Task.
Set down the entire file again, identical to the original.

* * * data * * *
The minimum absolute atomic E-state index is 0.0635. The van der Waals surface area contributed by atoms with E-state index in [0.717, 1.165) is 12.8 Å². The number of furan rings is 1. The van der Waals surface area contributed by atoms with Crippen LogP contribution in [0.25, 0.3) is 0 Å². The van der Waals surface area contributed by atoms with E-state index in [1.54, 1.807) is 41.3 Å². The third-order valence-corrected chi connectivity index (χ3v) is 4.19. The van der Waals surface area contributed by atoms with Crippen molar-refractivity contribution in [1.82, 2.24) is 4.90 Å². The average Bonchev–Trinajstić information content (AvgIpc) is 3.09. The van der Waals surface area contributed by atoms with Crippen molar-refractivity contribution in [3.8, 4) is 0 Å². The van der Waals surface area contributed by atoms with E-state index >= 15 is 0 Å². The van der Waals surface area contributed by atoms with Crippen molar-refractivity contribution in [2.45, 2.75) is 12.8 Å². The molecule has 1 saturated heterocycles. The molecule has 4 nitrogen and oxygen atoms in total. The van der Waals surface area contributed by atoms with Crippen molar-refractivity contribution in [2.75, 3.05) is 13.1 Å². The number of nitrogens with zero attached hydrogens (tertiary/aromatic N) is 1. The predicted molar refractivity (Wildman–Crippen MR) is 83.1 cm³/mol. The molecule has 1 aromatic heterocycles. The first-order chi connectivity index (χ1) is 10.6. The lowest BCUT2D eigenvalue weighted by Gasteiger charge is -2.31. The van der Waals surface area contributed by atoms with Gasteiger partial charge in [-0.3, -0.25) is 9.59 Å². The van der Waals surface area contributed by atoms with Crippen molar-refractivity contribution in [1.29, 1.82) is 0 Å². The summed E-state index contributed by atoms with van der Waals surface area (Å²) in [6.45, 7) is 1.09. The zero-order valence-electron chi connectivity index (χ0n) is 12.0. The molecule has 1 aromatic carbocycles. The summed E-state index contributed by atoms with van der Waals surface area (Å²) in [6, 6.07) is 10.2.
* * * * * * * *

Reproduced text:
The minimum absolute atomic E-state index is 0.0635. The van der Waals surface area contributed by atoms with E-state index in [0.717, 1.165) is 12.8 Å². The number of furan rings is 1. The van der Waals surface area contributed by atoms with Crippen LogP contribution in [0.25, 0.3) is 0 Å². The van der Waals surface area contributed by atoms with E-state index in [1.54, 1.807) is 41.3 Å². The third-order valence-corrected chi connectivity index (χ3v) is 4.19. The van der Waals surface area contributed by atoms with Crippen molar-refractivity contribution in [1.82, 2.24) is 4.90 Å². The average Bonchev–Trinajstić information content (AvgIpc) is 3.09. The van der Waals surface area contributed by atoms with Crippen molar-refractivity contribution in [3.8, 4) is 0 Å². The van der Waals surface area contributed by atoms with E-state index >= 15 is 0 Å². The van der Waals surface area contributed by atoms with Crippen molar-refractivity contribution in [2.45, 2.75) is 12.8 Å². The molecule has 1 saturated heterocycles. The molecule has 4 nitrogen and oxygen atoms in total. The van der Waals surface area contributed by atoms with Crippen molar-refractivity contribution in [2.75, 3.05) is 13.1 Å². The number of nitrogens with zero attached hydrogens (tertiary/aromatic N) is 1. The predicted molar refractivity (Wildman–Crippen MR) is 83.1 cm³/mol. The molecule has 1 aromatic heterocycles. The first-order chi connectivity index (χ1) is 10.6. The lowest BCUT2D eigenvalue weighted by Gasteiger charge is -2.31. The van der Waals surface area contributed by atoms with Gasteiger partial charge in [-0.3, -0.25) is 9.59 Å². The van der Waals surface area contributed by atoms with Crippen molar-refractivity contribution in [1.29, 1.82) is 0 Å². The summed E-state index contributed by atoms with van der Waals surface area (Å²) in [6.45, 7) is 1.09. The zero-order valence-electron chi connectivity index (χ0n) is 12.0. The molecule has 1 aromatic carbocycles. The summed E-state index contributed by atoms with van der Waals surface area (Å²) in [6, 6.07) is 10.2.